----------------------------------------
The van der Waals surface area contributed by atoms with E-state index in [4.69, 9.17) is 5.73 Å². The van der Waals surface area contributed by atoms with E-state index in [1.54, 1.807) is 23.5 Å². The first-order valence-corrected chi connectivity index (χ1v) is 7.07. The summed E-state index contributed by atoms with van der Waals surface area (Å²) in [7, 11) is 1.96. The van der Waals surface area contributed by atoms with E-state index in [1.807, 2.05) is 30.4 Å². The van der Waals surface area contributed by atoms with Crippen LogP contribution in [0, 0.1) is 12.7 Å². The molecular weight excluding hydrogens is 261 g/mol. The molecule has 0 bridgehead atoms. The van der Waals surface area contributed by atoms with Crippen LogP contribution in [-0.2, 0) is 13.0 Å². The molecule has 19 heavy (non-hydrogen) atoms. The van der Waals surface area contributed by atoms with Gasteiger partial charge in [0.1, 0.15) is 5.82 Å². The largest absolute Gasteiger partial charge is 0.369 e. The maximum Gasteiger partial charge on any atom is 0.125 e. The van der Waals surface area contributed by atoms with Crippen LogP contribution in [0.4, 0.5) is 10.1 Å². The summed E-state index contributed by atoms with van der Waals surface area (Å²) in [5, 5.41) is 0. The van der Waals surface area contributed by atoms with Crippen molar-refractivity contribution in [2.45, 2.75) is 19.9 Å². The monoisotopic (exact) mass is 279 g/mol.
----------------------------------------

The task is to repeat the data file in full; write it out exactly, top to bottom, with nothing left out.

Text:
The van der Waals surface area contributed by atoms with E-state index in [4.69, 9.17) is 5.73 Å². The van der Waals surface area contributed by atoms with E-state index in [1.54, 1.807) is 23.5 Å². The first-order valence-corrected chi connectivity index (χ1v) is 7.07. The summed E-state index contributed by atoms with van der Waals surface area (Å²) in [7, 11) is 1.96. The van der Waals surface area contributed by atoms with E-state index in [1.807, 2.05) is 30.4 Å². The van der Waals surface area contributed by atoms with Crippen LogP contribution in [0, 0.1) is 12.7 Å². The molecular weight excluding hydrogens is 261 g/mol. The molecule has 0 bridgehead atoms. The van der Waals surface area contributed by atoms with Crippen LogP contribution in [-0.2, 0) is 13.0 Å². The molecule has 19 heavy (non-hydrogen) atoms. The van der Waals surface area contributed by atoms with Gasteiger partial charge in [0.1, 0.15) is 5.82 Å². The largest absolute Gasteiger partial charge is 0.369 e. The maximum Gasteiger partial charge on any atom is 0.125 e. The van der Waals surface area contributed by atoms with Crippen LogP contribution in [0.4, 0.5) is 10.1 Å². The summed E-state index contributed by atoms with van der Waals surface area (Å²) in [5, 5.41) is 0. The van der Waals surface area contributed by atoms with Crippen molar-refractivity contribution in [2.45, 2.75) is 19.9 Å². The monoisotopic (exact) mass is 279 g/mol.